Expanded Definition of “Obligation”: The definition of “obligation” that triggers reverse false claims liability is expanded to encompass “an established duty, whether or not fixed” that arises from a contractual, grantee, licensee, or fee-based relationship, from a statute or regulation, or from the retention of any overpayment. According to government statements, this is intended to overturn, among other cases, the Sixth Circuit's decision 10 years ago in United States ex rel. American Textile Manufacturers Institute, Inc. v. The Limited, Inc., 190 F.3d 729 (6th Cir. 1999) (“ATMI”), which defined “obligation” to include only established obligations to pay money to the government. In addition to extending new liability to the retention of overpayments, this expanded definition seeks to extend liability to duties to pay fees that were not covered previously because they were not fixed in all particulars. Whether much of an expansion is actually achieved under this provision remains to be seen because even the DOJ concedes that the new language is not intended to extend FCA liability to penalties or fines. (The reader should note that the author represented many of the defendants in the ATMI case.)  

Effective Date: Under the effective date provision in the FERA, the FCA liability amendments would apply prospectively, with one important exception. The amendment to section 3729(a)(2) takes effect on the date that Allison Engine was decided—June 7, 2008—making that amendment retroactive. The retroactivity of this amendment will raise a host of practical problems in pending cases, and is almost certain to be challenged as unconstitutional because conduct which the Supreme Court defined as outside the scope of FCA liability is, retroactively, now a violation. Were this a normal civil statute, such retroactivity would be allowable. But the Supreme Court has already defined the FCA as an “essentially punitive” statute. Vermont Agency of Natural Res. v. United States ex rel. Stevens, 529 U.S. 765 (2000). Whether a clearly punitive statute can be applied retroactively is a completely different question.  

Additional FCA Amendments

In addition to amending the FCA's liability provisions, the FERA includes four other amendments that make recoveries and investigations under the FCA easier. These amendments are as follows:  

Retaliation: The prohibition against retaliation is expanded to include a “contractor, or agent,” in addition to an employee—without requiring prohibited retaliatory acts to be taken by an “employer.” Under this unusually broad definition, a retaliation action could be based on many different types of relationships that do not involve an employment contract, which could lead to unintended consequences.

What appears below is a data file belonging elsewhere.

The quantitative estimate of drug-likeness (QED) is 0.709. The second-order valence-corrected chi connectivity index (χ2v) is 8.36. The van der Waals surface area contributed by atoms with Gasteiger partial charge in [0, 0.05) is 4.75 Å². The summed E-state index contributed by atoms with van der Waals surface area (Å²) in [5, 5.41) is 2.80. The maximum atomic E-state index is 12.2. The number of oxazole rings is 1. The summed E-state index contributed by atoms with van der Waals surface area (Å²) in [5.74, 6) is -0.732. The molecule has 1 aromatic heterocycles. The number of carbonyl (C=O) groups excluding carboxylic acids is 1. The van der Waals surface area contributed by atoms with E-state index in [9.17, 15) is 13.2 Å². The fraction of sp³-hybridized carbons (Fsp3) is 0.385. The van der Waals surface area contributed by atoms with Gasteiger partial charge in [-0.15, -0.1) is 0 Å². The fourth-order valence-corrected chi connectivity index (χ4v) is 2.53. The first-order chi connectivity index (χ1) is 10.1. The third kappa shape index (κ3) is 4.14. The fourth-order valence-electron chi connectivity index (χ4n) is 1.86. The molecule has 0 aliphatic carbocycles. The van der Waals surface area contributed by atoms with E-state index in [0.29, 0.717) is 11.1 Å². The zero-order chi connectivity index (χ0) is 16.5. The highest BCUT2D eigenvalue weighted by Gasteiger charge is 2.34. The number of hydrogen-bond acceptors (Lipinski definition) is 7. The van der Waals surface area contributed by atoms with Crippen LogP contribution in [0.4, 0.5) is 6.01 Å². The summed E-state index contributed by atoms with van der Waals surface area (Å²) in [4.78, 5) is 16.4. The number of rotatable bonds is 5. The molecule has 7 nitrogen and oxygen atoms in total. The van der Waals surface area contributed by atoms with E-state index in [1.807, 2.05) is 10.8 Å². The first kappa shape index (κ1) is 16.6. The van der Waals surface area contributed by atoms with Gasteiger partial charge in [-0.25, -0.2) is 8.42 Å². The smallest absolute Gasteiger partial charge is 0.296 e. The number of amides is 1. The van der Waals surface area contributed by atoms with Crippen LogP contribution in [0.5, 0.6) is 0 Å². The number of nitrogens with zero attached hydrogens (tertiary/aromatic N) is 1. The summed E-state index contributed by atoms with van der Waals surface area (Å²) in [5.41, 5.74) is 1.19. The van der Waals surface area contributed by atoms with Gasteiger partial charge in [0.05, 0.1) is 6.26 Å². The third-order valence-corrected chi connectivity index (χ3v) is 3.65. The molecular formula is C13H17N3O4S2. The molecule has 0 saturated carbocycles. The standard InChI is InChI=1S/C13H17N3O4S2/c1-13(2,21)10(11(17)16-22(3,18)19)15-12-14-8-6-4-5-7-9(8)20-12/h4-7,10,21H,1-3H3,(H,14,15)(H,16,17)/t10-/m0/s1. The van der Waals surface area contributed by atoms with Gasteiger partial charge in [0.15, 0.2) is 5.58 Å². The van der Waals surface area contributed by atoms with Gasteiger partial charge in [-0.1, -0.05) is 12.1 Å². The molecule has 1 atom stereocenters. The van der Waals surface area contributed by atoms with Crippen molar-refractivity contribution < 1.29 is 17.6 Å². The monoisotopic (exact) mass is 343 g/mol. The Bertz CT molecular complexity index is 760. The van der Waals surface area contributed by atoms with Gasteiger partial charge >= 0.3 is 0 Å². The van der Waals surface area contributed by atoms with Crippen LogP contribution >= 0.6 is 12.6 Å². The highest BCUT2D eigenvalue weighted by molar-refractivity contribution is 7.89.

Civil Investigative Demands: Under the FCA as passed in 1986, the Attorney General had to personally approve a CID, which can require deposition testimony under oath, clearly a power and a potentially abusive power. Under FERA, the Attorney General is now authorized to appoint a designee to approve a civil investigative demand, and the Attorney General or designee may share the information obtained with “any qui tam relator if the Attorney General or designee determine it is necessary as part of any false claims act investigation.” In addition, “official use” is broadly defined, allowing the Justice Department to use the information in communications with government personnel, consultants, and counsel for other parties in matters concerning an investigation, case, or proceeding. The expanded use and sharing of CID responses with any qui tam relator, consultant, and counsel is potentially harmful to businesses and individuals, and in recognition of this, one hopes it will be narrowly and carefully circumscribed by the Justice Department to curb abuses.  

Relation Back: The government's complaint in intervention or amendment to a relator's complaint relates back to the date of the original complaint. Under this amendment, the government could delay its intervention in ways that could dramatically undermine a defendant's ability to defend itself. See, e.g., United States v. Baylor Univ. Med. Ctr., 469 F.3d 263 (2d Cir. 2006); United States ex rel. Health Outcomes Techs. v. Hallmark Health Sys., Inc., 409 F. Supp. 2d 43 (D. Mass. 2006).  

Service on State or Local Authorities: The seal provision would not prevent the government or relator from serving the written disclosure, a qui tam complaint, or other pleading on state and local law enforcement authorities that investigate the case.